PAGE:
A call for stability and backing in Autumn Statement.

Words by Sat Singh, CEO of Contractor Financials


The first thing anyone in the pension industry would like to see is stability. There has been an awful lot of change of recent years and there is talk that this area could be looked at in even more detail. I think advisers, providers and clients would like a period of time to let things settle.

However, a green paper on pension tax relief reform, which ended on September 30th, may bring further changes to the industry. Given that the Government is looking at every angle possible to save money, pension tax relief seems a very easy target.

"There’s talk that the Government will move pensions into an ISA style retirement product, which would mean no tax relief up front, but income would be tax free."

Other options could be to just introduce a flat rate of relief for all contributions, which could lead to a 20 to 30% level for all. It may also be the case that no changes are made at all, but I think it is likely that they will look to reduce the tax bill somewhere in the process.

Changing to an ISA based regime could have huge implications for the pension market, both pre and post retirement. We could then be looking at a two tier pension market where all previous benefits would be safeguarded but still subject to tax.

It could be that a one-off tax charge could be applied to all current holdings instead, thus, in turn, reducing everyone’s overall pension fund – not such good news for contractors looking to retire in the near future.  

Contractors using both umbrella and Ltd company arrangements therefore wouldn’t potentially be able to benefit from any salary exchange pension contributions they make, or receive corporation tax relief if funded from their company.

Although I would like to see a rise in the Annual Allowance, given the current review I just can’t see this happening at all.

"Big change could be on the horizon though and I’m not convinced at this stage this will benefit retirees over the longer term."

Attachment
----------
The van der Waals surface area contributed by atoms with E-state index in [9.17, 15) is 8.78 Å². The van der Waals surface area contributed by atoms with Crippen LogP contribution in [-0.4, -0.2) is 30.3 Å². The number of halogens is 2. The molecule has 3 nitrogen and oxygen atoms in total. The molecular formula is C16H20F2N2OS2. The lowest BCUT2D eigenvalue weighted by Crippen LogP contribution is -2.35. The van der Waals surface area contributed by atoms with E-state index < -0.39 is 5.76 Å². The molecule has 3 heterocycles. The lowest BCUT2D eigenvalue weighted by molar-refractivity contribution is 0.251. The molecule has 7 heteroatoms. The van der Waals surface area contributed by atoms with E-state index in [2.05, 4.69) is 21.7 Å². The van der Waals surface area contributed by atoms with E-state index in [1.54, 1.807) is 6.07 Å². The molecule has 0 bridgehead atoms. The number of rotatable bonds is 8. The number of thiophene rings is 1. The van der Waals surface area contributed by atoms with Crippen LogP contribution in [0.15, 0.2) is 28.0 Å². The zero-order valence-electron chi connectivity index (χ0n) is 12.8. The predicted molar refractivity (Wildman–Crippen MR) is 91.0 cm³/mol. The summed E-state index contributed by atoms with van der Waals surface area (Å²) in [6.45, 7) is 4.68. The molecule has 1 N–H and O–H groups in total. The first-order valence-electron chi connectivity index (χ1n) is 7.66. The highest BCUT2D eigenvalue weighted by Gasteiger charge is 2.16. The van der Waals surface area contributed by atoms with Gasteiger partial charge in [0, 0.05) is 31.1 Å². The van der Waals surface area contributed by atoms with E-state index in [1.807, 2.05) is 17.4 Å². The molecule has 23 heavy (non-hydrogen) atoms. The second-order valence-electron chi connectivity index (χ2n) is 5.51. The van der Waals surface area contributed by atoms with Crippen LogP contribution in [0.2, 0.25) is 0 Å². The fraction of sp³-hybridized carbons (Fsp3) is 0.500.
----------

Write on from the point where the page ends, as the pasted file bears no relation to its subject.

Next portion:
When it comes to mortgages, for aspiring buy to let landlords, the best outcome from the Autumn Statement would be no further adjustments to tax relief on mortgage-backed property. The Chancellor’s revision to relief, as presented in the July Budget, has already affected the value in investing in property for the average landlord.

The frustration for many is that the revision was dressed-up as a method to support would-be first time buyers, by taxing asset rich professional landlords. However, the change in taxation has penalised landlords on the lower end of the scale, as opposed to their cash-rich counterparts.

This is pretty much down to the fact that borrowers looking to improve their retirement portfolio with one or two buy to let properties will require the use of mortgage funding and will therefore benefit from the ability to deduct mortgage interest from their rental income. Professional landlords, most of whom do not have mortgage debt to consider, are relatively un-touched by the revision.

Sadly, the impact of this change will prompt many landlords to increase rents, to cover the costs they now face to make their investment feasible. Perversely, this will have force the rental prices up for the exact demographic that the chancellor claims to be supporting, while reducing the ability of first time buyers to save for that all important deposit.

It’s not unreasonable for many small portfolio owners to feel persecuted for looking to improve their future prospects. UK Inflation remains well below the levels required for a rate increase and the international economic outlook remains weak, so it may be no surprise to hear that the Bank of England has confirmed this week that estimates for interest rate rises will need to be revised.

"It now seems likely that a quarter two/quarter three 2016 target needs to be considered as the most likely point for an increase."

As such, savings rates remain low, while property prices continue to rise, further reducing the prospects for new home owners to come to market.

In summary, backing rather than attacking landlords would be refreshing to see!

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